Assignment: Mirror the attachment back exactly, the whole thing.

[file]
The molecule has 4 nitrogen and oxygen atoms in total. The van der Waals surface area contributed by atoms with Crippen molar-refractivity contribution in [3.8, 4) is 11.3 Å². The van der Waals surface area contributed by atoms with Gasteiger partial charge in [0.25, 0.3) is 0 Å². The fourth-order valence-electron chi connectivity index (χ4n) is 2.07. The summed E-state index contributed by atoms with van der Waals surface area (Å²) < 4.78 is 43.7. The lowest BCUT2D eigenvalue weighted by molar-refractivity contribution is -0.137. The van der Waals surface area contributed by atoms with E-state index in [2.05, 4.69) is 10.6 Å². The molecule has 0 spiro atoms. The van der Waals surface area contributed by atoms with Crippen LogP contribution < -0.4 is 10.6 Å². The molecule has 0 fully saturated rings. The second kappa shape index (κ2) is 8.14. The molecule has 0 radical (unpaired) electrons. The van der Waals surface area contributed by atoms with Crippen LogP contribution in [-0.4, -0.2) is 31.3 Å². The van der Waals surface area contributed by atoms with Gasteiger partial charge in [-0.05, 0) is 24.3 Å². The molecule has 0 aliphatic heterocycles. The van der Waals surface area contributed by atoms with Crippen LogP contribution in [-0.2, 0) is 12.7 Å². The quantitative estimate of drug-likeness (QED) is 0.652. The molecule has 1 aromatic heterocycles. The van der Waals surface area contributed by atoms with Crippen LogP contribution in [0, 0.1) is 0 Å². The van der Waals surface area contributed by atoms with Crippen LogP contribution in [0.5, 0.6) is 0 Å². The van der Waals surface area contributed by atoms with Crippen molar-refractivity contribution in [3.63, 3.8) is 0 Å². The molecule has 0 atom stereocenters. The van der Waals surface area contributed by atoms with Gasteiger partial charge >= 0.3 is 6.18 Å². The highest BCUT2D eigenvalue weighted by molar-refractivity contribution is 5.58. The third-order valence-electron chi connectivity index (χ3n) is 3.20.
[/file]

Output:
The molecule has 4 nitrogen and oxygen atoms in total. The van der Waals surface area contributed by atoms with Crippen molar-refractivity contribution in [3.8, 4) is 11.3 Å². The van der Waals surface area contributed by atoms with Gasteiger partial charge in [0.25, 0.3) is 0 Å². The fourth-order valence-electron chi connectivity index (χ4n) is 2.07. The summed E-state index contributed by atoms with van der Waals surface area (Å²) < 4.78 is 43.7. The lowest BCUT2D eigenvalue weighted by molar-refractivity contribution is -0.137. The van der Waals surface area contributed by atoms with E-state index in [2.05, 4.69) is 10.6 Å². The molecule has 0 spiro atoms. The van der Waals surface area contributed by atoms with Crippen LogP contribution < -0.4 is 10.6 Å². The molecule has 0 fully saturated rings. The second kappa shape index (κ2) is 8.14. The molecule has 0 radical (unpaired) electrons. The van der Waals surface area contributed by atoms with Crippen LogP contribution in [-0.4, -0.2) is 31.3 Å². The van der Waals surface area contributed by atoms with Gasteiger partial charge in [-0.05, 0) is 24.3 Å². The molecule has 0 aliphatic heterocycles. The van der Waals surface area contributed by atoms with Crippen LogP contribution in [-0.2, 0) is 12.7 Å². The quantitative estimate of drug-likeness (QED) is 0.652. The molecule has 1 aromatic heterocycles. The van der Waals surface area contributed by atoms with Crippen LogP contribution in [0, 0.1) is 0 Å². The van der Waals surface area contributed by atoms with Crippen LogP contribution in [0.5, 0.6) is 0 Å². The van der Waals surface area contributed by atoms with Crippen molar-refractivity contribution in [3.63, 3.8) is 0 Å². The molecule has 0 atom stereocenters. The van der Waals surface area contributed by atoms with Gasteiger partial charge >= 0.3 is 6.18 Å². The highest BCUT2D eigenvalue weighted by molar-refractivity contribution is 5.58. The third-order valence-electron chi connectivity index (χ3n) is 3.20.